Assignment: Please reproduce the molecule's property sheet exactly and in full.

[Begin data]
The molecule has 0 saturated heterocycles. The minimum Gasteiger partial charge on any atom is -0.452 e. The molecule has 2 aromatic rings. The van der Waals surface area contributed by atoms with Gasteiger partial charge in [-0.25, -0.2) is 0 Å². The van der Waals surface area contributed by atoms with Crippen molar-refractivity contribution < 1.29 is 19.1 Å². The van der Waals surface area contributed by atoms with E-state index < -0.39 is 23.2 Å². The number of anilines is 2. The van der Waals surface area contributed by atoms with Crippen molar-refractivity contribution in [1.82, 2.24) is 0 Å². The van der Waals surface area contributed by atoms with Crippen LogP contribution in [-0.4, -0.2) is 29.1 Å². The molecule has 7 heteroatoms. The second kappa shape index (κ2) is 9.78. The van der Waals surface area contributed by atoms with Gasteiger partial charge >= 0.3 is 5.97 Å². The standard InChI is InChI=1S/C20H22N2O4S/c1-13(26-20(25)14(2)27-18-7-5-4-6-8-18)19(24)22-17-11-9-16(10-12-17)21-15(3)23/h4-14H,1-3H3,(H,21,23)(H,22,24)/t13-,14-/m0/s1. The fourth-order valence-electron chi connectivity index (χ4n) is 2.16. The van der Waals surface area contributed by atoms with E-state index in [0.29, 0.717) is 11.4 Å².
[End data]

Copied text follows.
The molecule has 0 saturated heterocycles. The minimum Gasteiger partial charge on any atom is -0.452 e. The molecule has 2 aromatic rings. The van der Waals surface area contributed by atoms with Gasteiger partial charge in [-0.25, -0.2) is 0 Å². The van der Waals surface area contributed by atoms with Crippen molar-refractivity contribution < 1.29 is 19.1 Å². The van der Waals surface area contributed by atoms with E-state index < -0.39 is 23.2 Å². The number of anilines is 2. The van der Waals surface area contributed by atoms with Crippen molar-refractivity contribution in [1.82, 2.24) is 0 Å². The van der Waals surface area contributed by atoms with Crippen LogP contribution in [-0.4, -0.2) is 29.1 Å². The molecule has 7 heteroatoms. The second kappa shape index (κ2) is 9.78. The van der Waals surface area contributed by atoms with Gasteiger partial charge >= 0.3 is 5.97 Å². The standard InChI is InChI=1S/C20H22N2O4S/c1-13(26-20(25)14(2)27-18-7-5-4-6-8-18)19(24)22-17-11-9-16(10-12-17)21-15(3)23/h4-14H,1-3H3,(H,21,23)(H,22,24)/t13-,14-/m0/s1. The fourth-order valence-electron chi connectivity index (χ4n) is 2.16. The van der Waals surface area contributed by atoms with E-state index in [0.29, 0.717) is 11.4 Å².